A lot of novels will list the setting as a certain city but could have been set anywhere. Not so this novel. Brandy is in Philadelphia and Fredman reminds us with local color, cheesesteaks and tastycakes. I found her local characters to remind me a great deal of my grandparents and Cleveland, Ohio – the area in which they were raised. The blue collar, honest, proud to be American but also proud of where their parents came from folks, who make up a city landscape. One particular moment that brought a tear to this readers eye was when Brandy and her friend visit a restaurant and she tells us that her mother says of the restaurant that, “The food isn’t very good but they give you a lot of it.” My truck driving, food loving, grandfather said that frequently. A lot of food was his benchmark for frequenting a place. Brandy also tells us that she was a good eater and praised for its…as I remember my grandmother doing and my basking in the glow of her approval. I can relate to Brandy and that is maybe the key of a more successful cozy character.

The mystery plotline of this book, though it can’t be called anything but a cozy, was solid. Brandy’s friend has potential evidence to a murder, he disappears and is suspected dead and Brandy will do whatever it takes to find out what really happened. Things didn’t happen TO Brandy, she made them happen and she did it in such a way that was as smart as she could be. She asked for help before jumping in headfirst but if that help wasn’t forthcoming she was still going to jump in because that’s what Brandy Alexander does for her friends. When faced with a potential assault, she saved herself in a creative way showing us that girl power is not dead in her genre.

As first novels go, this one was very good. Was it a perfect read? Not so much but we needed to get to know Brandy and in getting to know her, we had to endure some male character leg lifting. Brandy’s ex, Bobby DiCarlo, despite being married, is conflicted in his feelings for Brandy. She’s not crystal clear on what she wants from him either but she knows he’s married and she’s a woman of principle. One of my favorite lines of the novel is when Brandy tells us that “Bobby used to complete me and now I complete myself.” So rare of female characters of the genre but a realization I so love to read. I know, in that moment, that Brandy Alexander is not a will she or won’t she kind of character, she will get the job done.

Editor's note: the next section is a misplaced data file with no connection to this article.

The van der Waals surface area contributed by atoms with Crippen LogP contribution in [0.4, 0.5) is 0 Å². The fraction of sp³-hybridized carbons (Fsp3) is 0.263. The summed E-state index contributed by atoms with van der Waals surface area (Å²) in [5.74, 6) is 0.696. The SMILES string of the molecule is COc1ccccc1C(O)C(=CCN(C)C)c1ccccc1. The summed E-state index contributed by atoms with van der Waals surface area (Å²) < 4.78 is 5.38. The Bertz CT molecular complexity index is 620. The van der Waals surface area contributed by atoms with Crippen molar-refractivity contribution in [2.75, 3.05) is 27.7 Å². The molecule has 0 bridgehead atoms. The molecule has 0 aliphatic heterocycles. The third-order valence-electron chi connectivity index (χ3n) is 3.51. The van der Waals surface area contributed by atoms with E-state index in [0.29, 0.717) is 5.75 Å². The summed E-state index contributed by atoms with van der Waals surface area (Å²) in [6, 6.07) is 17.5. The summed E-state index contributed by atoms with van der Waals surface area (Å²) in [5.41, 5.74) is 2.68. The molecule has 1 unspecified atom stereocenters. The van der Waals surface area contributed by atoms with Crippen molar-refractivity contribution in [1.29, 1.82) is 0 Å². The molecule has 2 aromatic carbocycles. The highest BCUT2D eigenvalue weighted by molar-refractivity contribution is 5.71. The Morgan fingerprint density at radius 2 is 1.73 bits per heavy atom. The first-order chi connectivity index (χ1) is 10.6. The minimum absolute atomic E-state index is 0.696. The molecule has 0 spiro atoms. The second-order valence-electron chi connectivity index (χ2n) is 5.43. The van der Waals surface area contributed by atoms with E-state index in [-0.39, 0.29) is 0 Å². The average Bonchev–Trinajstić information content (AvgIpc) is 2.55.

I have long been involved in fan fiction based on the Stephanie Plum novels by Janet Evanovich and heard of this series many times as something someone who likes Plum would enjoy. I heard the parallels drawn to the Plum characters. After reading this novel, even the more capable Stephanie of “One for the Money” doesn’t compare to Brandy. Things always happen to Stephanie that aren’t her fault but Brandy takes responsibility. One only has to look at the worry she exercised over the car she borrowed from her brother. Morelli also does not compare, in my mind, to DiCarlo. I think both characters are good guys but Morelli is poorly drawn whereas Bobby is fleshed out with a sad past but a past nonetheless which gives us ideas as to his motivation within the story.

I do think that perhaps some fan fic writers who write Ranger fill in the blanks of his character with the works of better authors like Fredman. In reading I was struck by how much the fan fiction Ranger (not the canon Ranger) resembles Nick. Is it fair, I wondered, to these authors who write their characters so well to have their work emulated by people who write fan fiction based on other authors? Shouldn’t Fredman have fan fiction of her own? I discussed this with a group of women who had read both fan fiction and Fredman’s novels after finishing this book and realized that the bald fact is that fan fiction is generated by what we want to see happen and if a story satisfies us are we don’t need to look for stories to fill a void.

No Such Thing As A Free Ride…A Brandy Alexander Mystery (No Such Thing As…A Brandy Alexander Mystery) was released in 2010 and is the fourth novel in the Brandy Alexander series. Shelly Fredman says in the discussion of her novels at Amazon that she hopes to have the fifth novel out in Spring 2013. Plenty of time for me to catch up on the series.